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United Kingdom

United Kingdom

Green credits and carbon trade link -- Joined up UK policy

In its plans for a national emissions trading market, the UK government is forging a link with its main policy instruments for reducing greenhouse gases, the Climate Change Levy agreements with energy intensive users and the renewable energy obligation. Both these policies are expected to open up a considerable market for wind power, the first by using a fiscal instrument to create demand for wind power and the second by requiring electricity retailers to supply consumers with it.

Under the renewables obligation, electricity retailers will have to buy a specified amount of power from renewable sources or the equivalent amount of "green" certificates -- known as renewables obligation certificates (ROCs). Suppliers who buy more green power or ROCs than needed to fulfil their obligation will be able to convert their surplus to CO2 equivalent and sell it into the emissions trading scheme. They will not, however, be able to buy through the emission trading scheme to make up any shortfall in meeting their renewables obligation.

Some sections of big British industry, however, are voicing disquiet about the government's firm intent to launch the emissions trading market already on April 1, 2002. Responses to a consultation on trading proposals launched by the Department of the Environment, Transport and the Regions (DETR) show wide concern about the tight timeframe. Many respondents argue that taking time to get the scheme right is more important than an early start date.

Head start

The government, however, is keen for the UK to get early experience of emissions trading to boost its ability to influence the design of a future international market. Indeed, the country could find itself hosting the world's first national greenhouse gas trading market. "British businesses can become the world leaders in exporting greener, cleaner technologies, providing new opportunities for industry and achieving cuts in emissions," says environment minister Michael Meacher.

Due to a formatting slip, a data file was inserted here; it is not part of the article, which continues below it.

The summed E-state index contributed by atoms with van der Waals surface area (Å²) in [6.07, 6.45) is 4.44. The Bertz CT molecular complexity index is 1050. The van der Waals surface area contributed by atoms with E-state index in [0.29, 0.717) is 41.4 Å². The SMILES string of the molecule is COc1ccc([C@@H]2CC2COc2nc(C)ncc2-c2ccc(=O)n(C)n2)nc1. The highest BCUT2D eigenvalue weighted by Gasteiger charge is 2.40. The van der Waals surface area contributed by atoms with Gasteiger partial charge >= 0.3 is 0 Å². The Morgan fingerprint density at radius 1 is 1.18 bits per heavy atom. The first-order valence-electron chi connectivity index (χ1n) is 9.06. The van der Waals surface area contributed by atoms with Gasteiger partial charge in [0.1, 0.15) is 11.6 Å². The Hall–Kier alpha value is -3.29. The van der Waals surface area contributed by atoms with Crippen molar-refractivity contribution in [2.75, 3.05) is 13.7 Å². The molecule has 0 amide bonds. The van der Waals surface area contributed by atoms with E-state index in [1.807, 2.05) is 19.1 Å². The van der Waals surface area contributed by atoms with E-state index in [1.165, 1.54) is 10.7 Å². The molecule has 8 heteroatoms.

The government expects emissions trading to deliver savings of at least two million tonnes of carbon -- or 7.7 million tonnes of carbon dioxide -- a year by 2010, helping the country meet its Kyoto commitment of a 12.5% reduction in greenhouse gases below 1990 levels, and its domestic goal of a 20% reduction of carbon dioxide.

Incentives to join in

A draft framework for the UK emissions trading scheme, published in early May, includes details of how companies can join the scheme, the incentives on offer and penalties for non-compliance. Participation in the scheme will be voluntary and will be open to all UK organisations. But the government has pledged £43 million of incentives in 2003/4 to encourage companies to join, with the money to be allocated through an auction.

According to the DETR, the design of the framework reflects strongly the views of business through the Emissions Trading Group -- a business led body which helped develop the program, and through responses to its consultation. Despite some reservations, every response, from companies and business associations to environmental groups, endorsed efforts to establish emissions trading. Most highlighted the need for simplicity, flexibility, and broad participation and called for the proposal to cover all greenhouse gases rather than just CO2 as originally planned.

In the light of feedback to its draft rules, the DETR expects to publish a final version of the framework for the scheme in July.

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